Nice to see Stephen Moore slip one past the editors and get this published in enemy territory, the Washington Post, aka, Pravda on the Potomac. And, you have to love the name “Laffer Curve deniers.”
In the four decades since, the Laffer Curve and its supply-side message have taken something of a beating. They’ve been ridiculed as “trickle down” and “voodoo economics” (a phrase coined in 1980 by George H.W. Bush), and disparaged in mainstream economics texts as theories of “charlatans and cranks.” Last year, even Pope Francis criticized supply-side theories, writing that they have “never been confirmed by the facts” and rely on “a crude and naive trust in the goodness of those wielding economic power and in the sacralized workings of the prevailing economic system.” And this year, French economist Thomas Piketty penned a best-selling back-to-the-future book arguing for a return to the good old days of 70 percent tax rates on the rich.
But I’d argue — and not just because Laffer has been a longtime friend and mentor — that his theory has actually held up pretty well these past 40 years. Perhaps its critics should be called Laffer Curve deniers.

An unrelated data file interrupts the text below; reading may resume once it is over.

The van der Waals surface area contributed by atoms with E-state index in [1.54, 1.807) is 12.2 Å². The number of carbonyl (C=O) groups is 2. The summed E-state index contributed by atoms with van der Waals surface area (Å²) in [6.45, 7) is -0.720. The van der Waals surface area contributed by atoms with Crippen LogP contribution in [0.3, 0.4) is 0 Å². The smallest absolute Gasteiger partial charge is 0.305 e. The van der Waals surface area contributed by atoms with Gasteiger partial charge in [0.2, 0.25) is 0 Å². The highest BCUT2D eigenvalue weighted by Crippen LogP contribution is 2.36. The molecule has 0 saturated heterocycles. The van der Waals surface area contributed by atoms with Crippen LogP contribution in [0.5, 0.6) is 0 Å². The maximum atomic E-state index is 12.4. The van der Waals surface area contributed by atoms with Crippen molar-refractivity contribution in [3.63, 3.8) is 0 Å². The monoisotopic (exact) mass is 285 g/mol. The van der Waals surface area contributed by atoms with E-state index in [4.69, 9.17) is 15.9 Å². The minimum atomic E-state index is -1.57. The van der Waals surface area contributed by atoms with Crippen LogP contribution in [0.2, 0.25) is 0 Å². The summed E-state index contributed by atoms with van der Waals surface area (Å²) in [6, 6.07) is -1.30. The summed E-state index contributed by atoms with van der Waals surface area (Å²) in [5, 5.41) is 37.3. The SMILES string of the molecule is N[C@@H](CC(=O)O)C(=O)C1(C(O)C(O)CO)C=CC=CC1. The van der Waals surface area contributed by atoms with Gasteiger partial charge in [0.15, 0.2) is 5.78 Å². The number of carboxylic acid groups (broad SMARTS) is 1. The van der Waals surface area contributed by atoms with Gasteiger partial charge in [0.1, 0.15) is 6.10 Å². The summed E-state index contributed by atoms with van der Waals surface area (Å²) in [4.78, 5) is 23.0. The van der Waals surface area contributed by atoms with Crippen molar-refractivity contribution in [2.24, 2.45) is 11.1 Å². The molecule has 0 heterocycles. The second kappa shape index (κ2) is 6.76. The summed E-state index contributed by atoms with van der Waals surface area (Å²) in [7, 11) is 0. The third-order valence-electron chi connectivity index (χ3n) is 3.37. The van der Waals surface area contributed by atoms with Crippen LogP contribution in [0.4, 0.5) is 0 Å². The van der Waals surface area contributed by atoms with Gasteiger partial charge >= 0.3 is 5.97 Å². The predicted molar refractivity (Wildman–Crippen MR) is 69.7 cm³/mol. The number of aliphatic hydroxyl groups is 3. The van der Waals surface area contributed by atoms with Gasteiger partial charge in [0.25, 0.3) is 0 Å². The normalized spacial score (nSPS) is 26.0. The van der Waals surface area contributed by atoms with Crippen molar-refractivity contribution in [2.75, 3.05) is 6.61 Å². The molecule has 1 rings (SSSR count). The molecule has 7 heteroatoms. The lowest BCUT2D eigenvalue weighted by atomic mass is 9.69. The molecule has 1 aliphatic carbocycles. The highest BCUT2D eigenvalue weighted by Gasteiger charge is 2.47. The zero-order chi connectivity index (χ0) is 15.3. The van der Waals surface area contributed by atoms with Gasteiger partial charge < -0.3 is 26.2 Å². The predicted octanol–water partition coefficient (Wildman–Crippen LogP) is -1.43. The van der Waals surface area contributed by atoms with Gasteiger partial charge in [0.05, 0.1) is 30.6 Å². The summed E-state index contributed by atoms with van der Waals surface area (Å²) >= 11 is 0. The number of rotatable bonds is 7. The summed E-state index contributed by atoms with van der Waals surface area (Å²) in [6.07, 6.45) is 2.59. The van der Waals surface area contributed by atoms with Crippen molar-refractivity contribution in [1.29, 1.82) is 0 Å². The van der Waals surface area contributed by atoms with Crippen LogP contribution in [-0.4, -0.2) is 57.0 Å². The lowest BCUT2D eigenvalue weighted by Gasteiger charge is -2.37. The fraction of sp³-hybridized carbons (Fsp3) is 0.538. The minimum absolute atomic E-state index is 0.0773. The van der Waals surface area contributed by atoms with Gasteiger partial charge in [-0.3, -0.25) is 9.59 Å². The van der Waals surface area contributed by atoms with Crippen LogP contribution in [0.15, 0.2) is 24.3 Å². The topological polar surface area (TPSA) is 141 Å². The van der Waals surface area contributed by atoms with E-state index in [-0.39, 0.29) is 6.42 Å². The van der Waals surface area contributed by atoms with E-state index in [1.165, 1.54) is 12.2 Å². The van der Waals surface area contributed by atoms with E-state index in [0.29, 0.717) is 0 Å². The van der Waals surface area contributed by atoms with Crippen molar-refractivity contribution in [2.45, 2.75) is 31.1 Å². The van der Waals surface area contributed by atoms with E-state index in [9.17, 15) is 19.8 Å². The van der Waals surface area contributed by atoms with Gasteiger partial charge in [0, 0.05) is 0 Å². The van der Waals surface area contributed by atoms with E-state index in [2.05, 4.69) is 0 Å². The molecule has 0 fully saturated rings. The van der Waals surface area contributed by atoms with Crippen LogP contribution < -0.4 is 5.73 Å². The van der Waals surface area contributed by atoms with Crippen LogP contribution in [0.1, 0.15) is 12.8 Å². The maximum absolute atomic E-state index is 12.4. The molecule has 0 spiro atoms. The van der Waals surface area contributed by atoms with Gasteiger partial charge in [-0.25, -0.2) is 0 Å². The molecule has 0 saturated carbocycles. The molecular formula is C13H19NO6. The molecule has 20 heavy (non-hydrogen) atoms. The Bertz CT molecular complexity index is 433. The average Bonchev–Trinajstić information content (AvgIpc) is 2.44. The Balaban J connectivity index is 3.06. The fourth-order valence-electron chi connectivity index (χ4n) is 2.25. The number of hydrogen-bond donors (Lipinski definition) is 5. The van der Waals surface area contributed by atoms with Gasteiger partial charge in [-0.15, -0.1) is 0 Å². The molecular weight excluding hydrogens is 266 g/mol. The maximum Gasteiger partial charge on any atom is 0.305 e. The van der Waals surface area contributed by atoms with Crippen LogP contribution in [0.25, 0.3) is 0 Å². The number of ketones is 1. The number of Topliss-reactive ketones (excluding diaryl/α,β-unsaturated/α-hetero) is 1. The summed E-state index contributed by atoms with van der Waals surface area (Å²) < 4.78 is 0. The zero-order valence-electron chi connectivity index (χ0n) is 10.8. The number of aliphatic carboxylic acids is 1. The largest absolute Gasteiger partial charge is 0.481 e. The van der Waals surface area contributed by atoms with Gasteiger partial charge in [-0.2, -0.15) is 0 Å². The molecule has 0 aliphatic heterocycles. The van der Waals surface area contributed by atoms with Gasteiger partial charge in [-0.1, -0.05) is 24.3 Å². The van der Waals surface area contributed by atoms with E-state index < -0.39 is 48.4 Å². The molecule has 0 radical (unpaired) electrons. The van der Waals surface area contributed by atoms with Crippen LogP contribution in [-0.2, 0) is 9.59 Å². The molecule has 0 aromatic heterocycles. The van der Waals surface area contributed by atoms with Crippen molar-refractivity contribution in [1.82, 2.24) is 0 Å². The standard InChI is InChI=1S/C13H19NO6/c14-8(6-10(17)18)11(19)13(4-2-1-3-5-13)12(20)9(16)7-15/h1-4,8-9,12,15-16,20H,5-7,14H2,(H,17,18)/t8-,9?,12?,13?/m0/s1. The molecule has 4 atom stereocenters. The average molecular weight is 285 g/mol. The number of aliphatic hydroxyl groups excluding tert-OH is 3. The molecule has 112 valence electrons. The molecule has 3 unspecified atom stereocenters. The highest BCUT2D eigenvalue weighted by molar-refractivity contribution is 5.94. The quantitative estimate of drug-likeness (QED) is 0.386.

Solid supporting evidence came during the Reagan years. President Ronald Reagan adopted the Laffer Curve message, telling Americans that when 70 to 80 cents of an extra dollar earned goes to the government, it’s understandable that people wonder: Why keep working? He recalled that as an actor in Hollywood, he would stop making movies in a given year once he hit Uncle Sam’s confiscatory tax rates.
When Reagan left the White House in 1989, the highest tax rate had been slashed from 70 percent in 1981 to 28 percent. (Even liberal senators such as Ted Kennedy and Howard Metzenbaum voted for those low rates.) And contrary to the claims of voodoo, the government’s budget numbers show that tax receipts expanded from $517 billion in 1980 to $909 billion in 1988 — close to a 75 percent change (25 percent after inflation). Economist Larry Lindsey has documented from IRS data that tax collections from the rich surged much faster than that.